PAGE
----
Bachelor Nation has finally been given a permanent host. Former NFL quarterback, Jesse Palmer, will now be the face of the nation, and I don’t think it’s a face that accurately depicts the franchise’s promise for change.


If I’m being honest, the NFL quarterback part doesn’t mean anything to me. I didn’t even know who he was by name. Turns out he’s Canadian, and also held the title of the Bachelor back in season five (I don’t feel too bad for not knowing that because I was literally four years old). After his career with the New York Giants, he became an ESPN college football analyst in 2007, and has hosted other competition shows such as The Proposal and The Ultimate Surfer. He was also a special contributor on Good Morning America and ABC News. 

All the business media experts out there are probably noticing a trend, and it’s one pivotal to the reason why Jesse was chosen for this gig. In addition to the above, he’s also hosted ABC’s Disney Parks' holiday specials and ABC’s NFL Draft program. He’s likeable, attractive, and has a good vibe. So he’s basically an ABC personality. To some that may just seem like a cohesive decision, but to me, it screams control, that the franchise is unwilling to let go of it, no matter how much they say they will change. 


The franchise’s first and only permanent host, Chris Harrison, stepped down back in June after defending Rachael Kirkconnell for her blatantly racist behaviourwhich only highlighted the franchise’s desperate need for change. Since then, we’ve had interim hosts like the franchise’s first Black host, Emmanuel Acho (who did amazing), and then the franchise's first female hosts, Tasyhia Adams and Kaitlyn Bristowe. During this time, I gave the show props for showing growth when it came to the representation being displayed in the faces they chose for the show. They encouraged and participated in the kind of raw conversations that the franchise hasn’t seen before in the first-person. So when Emmanuel Acho and first Black Bachelor, Matt James, were able to have an open and candid conversation about how racism in America affects them as Black men, it’s legit. That was a much-needed TV moment that made many realize the power of inclusion, human connection, and relatability.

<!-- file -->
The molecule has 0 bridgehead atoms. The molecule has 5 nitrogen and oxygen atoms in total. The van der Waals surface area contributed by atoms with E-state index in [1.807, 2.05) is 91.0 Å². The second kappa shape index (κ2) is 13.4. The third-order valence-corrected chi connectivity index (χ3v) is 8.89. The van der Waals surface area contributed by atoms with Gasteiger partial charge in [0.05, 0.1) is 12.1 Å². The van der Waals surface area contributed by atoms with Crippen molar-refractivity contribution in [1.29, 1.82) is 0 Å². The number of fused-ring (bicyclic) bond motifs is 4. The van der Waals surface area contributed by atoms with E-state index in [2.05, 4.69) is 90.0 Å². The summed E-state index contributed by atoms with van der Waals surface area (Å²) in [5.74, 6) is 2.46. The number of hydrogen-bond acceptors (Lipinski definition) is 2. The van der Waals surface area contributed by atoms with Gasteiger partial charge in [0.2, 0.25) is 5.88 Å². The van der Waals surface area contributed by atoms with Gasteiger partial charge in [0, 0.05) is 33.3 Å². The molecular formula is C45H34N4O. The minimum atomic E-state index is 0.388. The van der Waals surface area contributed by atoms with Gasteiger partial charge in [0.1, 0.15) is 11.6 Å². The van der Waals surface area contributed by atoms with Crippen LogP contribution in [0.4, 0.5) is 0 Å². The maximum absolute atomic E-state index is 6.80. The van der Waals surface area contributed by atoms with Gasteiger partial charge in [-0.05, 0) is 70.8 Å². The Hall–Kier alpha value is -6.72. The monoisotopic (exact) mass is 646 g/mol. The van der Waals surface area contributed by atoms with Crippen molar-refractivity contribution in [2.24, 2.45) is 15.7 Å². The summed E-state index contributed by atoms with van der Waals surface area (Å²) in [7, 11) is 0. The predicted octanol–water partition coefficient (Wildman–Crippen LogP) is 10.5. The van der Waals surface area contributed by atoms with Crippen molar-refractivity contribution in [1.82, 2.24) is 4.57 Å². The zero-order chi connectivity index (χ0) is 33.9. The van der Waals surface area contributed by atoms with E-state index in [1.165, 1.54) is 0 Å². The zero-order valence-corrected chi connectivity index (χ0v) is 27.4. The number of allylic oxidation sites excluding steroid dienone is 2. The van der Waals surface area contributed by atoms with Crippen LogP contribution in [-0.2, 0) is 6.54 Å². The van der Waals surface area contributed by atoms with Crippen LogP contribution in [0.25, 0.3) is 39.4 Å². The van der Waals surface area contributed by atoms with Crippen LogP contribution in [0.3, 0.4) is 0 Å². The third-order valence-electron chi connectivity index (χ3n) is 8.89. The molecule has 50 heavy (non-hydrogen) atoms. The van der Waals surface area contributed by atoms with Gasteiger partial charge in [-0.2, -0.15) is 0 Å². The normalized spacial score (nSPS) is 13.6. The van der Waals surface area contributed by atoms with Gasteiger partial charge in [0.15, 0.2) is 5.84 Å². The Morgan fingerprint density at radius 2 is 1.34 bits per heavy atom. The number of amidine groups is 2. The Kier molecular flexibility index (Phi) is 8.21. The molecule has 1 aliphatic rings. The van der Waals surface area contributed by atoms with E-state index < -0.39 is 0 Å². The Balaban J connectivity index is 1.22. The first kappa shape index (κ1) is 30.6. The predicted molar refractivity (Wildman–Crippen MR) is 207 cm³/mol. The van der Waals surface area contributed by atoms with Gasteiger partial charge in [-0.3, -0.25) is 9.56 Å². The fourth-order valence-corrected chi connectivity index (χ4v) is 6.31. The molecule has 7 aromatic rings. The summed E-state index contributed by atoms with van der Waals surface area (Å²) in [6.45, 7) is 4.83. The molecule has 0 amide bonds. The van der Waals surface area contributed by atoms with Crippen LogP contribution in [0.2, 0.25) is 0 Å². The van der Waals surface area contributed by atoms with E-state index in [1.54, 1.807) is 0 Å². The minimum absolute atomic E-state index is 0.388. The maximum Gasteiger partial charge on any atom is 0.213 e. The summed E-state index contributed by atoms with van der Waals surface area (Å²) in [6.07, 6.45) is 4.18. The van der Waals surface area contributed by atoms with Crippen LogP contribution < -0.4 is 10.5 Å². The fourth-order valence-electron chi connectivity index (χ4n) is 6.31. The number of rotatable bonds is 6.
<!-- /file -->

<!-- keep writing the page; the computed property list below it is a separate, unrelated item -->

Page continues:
When I see another white, straight man chosen to be the host of the show, I can’t help but think that all the progress the show made before was performative while they found someone to be their next puppet in the money machine. The franchise has shown that their allegiance is with the portion of the fandom that doesn’t like change. While that shouldn’t be surprising, because the industry is about money, what about the promises to do better…and why can’t it be both?  You can make money and do better. 


As for Jesse, I’m in no way saying that Jesse is racist, and I’m sure the show did extensive research and media training with him to make sure a Chris doesn’t happen again. But Jesse continues a long tradition on network television about who gets to fill these roles. In other words, more of the same. 

With all of this in mind, at least the franchise did the bare minimum of moving on from Chris Harrison. It was his time to go. Jesse’s debut as the host will air in 2022, so even though I’m skeptical, I’m also holding on to some hope that the franchise will get some other things right--especially with the show’s first Black executive producer, Jodi Baskerville, on duty.